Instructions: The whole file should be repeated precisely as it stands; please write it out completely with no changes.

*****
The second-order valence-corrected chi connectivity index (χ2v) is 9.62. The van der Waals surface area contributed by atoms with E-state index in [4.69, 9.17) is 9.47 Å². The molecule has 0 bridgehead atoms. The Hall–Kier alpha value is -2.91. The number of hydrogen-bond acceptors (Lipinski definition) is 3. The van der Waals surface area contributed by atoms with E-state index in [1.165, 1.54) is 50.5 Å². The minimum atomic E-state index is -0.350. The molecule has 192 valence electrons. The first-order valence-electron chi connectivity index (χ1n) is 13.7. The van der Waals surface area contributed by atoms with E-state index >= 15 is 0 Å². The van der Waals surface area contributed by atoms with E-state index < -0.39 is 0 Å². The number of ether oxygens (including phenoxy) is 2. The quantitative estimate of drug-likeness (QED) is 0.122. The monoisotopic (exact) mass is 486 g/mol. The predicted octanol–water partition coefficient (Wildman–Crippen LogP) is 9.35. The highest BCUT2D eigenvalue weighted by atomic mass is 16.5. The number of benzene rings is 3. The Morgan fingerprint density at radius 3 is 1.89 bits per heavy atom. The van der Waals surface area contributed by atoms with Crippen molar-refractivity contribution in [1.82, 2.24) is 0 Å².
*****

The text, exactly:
The second-order valence-corrected chi connectivity index (χ2v) is 9.62. The van der Waals surface area contributed by atoms with E-state index in [4.69, 9.17) is 9.47 Å². The molecule has 0 bridgehead atoms. The Hall–Kier alpha value is -2.91. The number of hydrogen-bond acceptors (Lipinski definition) is 3. The van der Waals surface area contributed by atoms with E-state index in [1.165, 1.54) is 50.5 Å². The minimum atomic E-state index is -0.350. The molecule has 192 valence electrons. The first-order valence-electron chi connectivity index (χ1n) is 13.7. The van der Waals surface area contributed by atoms with E-state index >= 15 is 0 Å². The van der Waals surface area contributed by atoms with E-state index < -0.39 is 0 Å². The number of ether oxygens (including phenoxy) is 2. The quantitative estimate of drug-likeness (QED) is 0.122. The monoisotopic (exact) mass is 486 g/mol. The predicted octanol–water partition coefficient (Wildman–Crippen LogP) is 9.35. The highest BCUT2D eigenvalue weighted by atomic mass is 16.5. The number of benzene rings is 3. The Morgan fingerprint density at radius 3 is 1.89 bits per heavy atom. The van der Waals surface area contributed by atoms with Crippen molar-refractivity contribution in [1.82, 2.24) is 0 Å².